"They insured tens of billions of dollars of subprime mortgage loans without even knowing they were doing it," Lewis said. "Goldman Sachs persuaded them to insure these piles of loans without them ever investigating what was in the pile. So, there's an additional level of incompetence. They didn't even know the mistake they were making."
Over a period of just a few months in 2005, Goldman Sachs got AIG to insure $20 billion worth of subprime mortgage securities that the ratings agencies had graded AAA. But in fact, Lewis says, the pools contained some of the worst "drek" on the market.
"Do you think the big banks like Goldman Sachs played AIG for a patsy?" Kroft asked.
"That's exactly what they did," Lewis replied. "I mean, I think even Goldman Sachs would admit that to themselves, which is saying something. Yes. Absolutely. Using the cover of, 'We're all big boys in this market,' the big investment banks have long sought to exploit their customers."
Asked what role the rating agencies played in this, Lewis said, "They were handmaidens to Wall Street. The ratings agencies get paid by Wall Street, by Merrill Lynch, by Citigroup, by Morgan Stanley, by Goldman Sachs, to rate the bonds that Wall Street creates. This creates a certain moral hazard."
"You write in the book that Goldman essentially took the worst stuff that they couldn't sell. They repackaged it and took it to Moody's. And got Moody's to rate it AAA?" Kroft asked. "How did they know that Moody's was gonna rate it AAA?"
"Yes. They had helped design the models I'm sure that Moody's used to rate the bonds. And I've spoken with people at Morgan Stanley and Goldman Sachs who said, 'We helped the ratings agencies understand these things,'" Lewis said.
According to Lewis, they were the educators.
Lewis calls the Goldman Sachs-AIG deal one of the original sins of the looming financial crisis. Other Wall Street firms were so jealous of the Goldman deal they got AIG to insure another $30 billion of what turned out to be worthless securities. But Lewis thinks the fiasco had more to do with Wall Street stupidity than corruption.
He said Wall Street didn't understand these things "well enough."
"I mean, there's a wonderful little vignette in the 'Big Short' about the leading bond trade, subprime mortgage bond trader at Morgan Stanley, a fellow named Howie Hubler, who manages to lose somewhere between, it's hard to know, but seven and $12 billion in a matter of six or eight months, more than any single trader has ever lost in the history of Wall Street, and no one knows his name," Lewis said.
According to Lewis, at the end of 2006 and the beginning of 2007, when the commercial bank J.P. Morgan became the first to recognize the danger and fled the subprime market, Hubler was gobbling up $16 billion worth of subprime mortgage bonds that would be worthless in nine months.
"He did not understand the forces that work in his own market. And he was supposed to be the smart guy. I mean, what were the dumb guys doing? So, I think that it's really clear that the firms themselves did not understand the machine they created," Lewis said.
Asked what happened to Hubler, Lewis said, "He's allowed to resign from Morgan Stanley and he takes with him millions of dollars in back pay, tens of millions of dollars in back pay; it was all hushed up, basically."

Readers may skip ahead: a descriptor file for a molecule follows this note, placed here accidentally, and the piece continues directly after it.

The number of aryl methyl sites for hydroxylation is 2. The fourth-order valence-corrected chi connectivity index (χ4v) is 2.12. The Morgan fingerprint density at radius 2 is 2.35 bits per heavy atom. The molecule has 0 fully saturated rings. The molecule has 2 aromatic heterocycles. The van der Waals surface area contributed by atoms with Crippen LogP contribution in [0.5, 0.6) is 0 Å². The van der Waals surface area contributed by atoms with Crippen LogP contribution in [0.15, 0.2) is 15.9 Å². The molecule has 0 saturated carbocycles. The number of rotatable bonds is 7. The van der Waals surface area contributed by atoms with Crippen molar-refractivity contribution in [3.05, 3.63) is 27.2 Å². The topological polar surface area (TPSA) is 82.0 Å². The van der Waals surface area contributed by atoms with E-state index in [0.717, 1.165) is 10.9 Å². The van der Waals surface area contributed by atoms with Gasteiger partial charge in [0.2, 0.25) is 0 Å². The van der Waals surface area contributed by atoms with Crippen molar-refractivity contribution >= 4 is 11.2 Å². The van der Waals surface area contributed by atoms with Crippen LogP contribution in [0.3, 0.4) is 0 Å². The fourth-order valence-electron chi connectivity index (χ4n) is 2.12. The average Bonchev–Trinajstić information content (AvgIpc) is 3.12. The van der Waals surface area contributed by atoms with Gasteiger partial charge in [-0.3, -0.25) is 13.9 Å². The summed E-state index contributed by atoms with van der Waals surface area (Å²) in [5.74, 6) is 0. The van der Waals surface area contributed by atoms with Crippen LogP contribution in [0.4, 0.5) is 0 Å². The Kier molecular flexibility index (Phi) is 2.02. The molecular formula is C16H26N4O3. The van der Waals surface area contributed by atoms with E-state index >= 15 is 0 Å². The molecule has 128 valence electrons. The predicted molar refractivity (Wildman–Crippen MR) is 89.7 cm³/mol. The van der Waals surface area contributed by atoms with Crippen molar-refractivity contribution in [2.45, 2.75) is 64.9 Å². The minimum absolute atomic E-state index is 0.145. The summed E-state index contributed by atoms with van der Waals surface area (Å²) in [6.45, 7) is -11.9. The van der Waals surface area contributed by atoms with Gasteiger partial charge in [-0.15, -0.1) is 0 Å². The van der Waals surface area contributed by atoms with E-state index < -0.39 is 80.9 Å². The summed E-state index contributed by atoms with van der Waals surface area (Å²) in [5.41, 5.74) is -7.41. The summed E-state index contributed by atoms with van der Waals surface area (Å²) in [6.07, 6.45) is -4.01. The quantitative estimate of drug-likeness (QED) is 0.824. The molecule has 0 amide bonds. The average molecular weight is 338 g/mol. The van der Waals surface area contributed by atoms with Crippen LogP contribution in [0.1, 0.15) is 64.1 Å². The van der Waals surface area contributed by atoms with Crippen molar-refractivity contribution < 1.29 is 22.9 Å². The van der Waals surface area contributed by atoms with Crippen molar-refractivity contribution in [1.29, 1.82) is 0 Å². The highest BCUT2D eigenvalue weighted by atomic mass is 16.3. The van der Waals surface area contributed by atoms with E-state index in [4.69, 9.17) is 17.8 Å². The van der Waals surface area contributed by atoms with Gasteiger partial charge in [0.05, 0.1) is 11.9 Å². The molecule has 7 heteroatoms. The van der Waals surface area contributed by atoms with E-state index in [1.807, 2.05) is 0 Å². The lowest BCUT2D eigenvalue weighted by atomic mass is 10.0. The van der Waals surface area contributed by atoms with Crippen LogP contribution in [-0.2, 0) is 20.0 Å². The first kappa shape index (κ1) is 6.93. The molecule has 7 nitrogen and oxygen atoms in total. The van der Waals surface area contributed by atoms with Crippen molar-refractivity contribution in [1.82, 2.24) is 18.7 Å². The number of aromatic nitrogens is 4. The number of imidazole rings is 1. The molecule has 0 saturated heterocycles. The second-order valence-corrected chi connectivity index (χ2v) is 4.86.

According to Lewis, "all" of the people who made these terrible decisions left with a lot of money. "I didn't run across a single character who didn't get rich. Anybody above a certain level in all these firms made huge sums of money by any standard. And the people who were, I mean, this is where it gets a little creepy, the people who were most instrumental in building the subprime mortgage machine also happened to be the ones who had the most detailed understanding now of the securities in the rubble," he told Kroft.
"And they're being paid all over again to sort through the mess because they're the experts. That is an age-old trick on Wall Street, 'cause generally speaking, people who create disasters make a lotta money cleaning up the disaster because they're the ones who know about the disaster," he added.
What about the CEOs?
"Stan O'Neal at Merrill Lynch, and Chuck Prince at Citigroup are the most obvious examples. But they were paid not tens, but into the hundreds of millions of dollars to run their firms into the ground," Lewis said.
By the fall of 2008, with AIG and all of the big investment banks at some risk of going under, the government stepped in to bail out the very firms that had caused the crisis. A decision was made that AIG was too big to let fail, and that its gambling debts would be paid off 100 cents on the dollar and the company that benefited the most was Goldman Sachs.
"Do you believe it had anything to do with their political connections?" Kroft asked.
"It's hard to know. There's no proof. But it certainly didn't hurt. It certainly didn't hurt that the secretary of the Treasury was a former Goldman CEO. It certainly didn't hurt that a lot of the people at the table were former Goldman employees. It certainly didn't hurt that the air that everybody breathed contained the assumption that we can never do anything to harm Goldman Sachs. So sure, I mean, I can't really see how their political influence didn't have anything to do with it," Lewis said.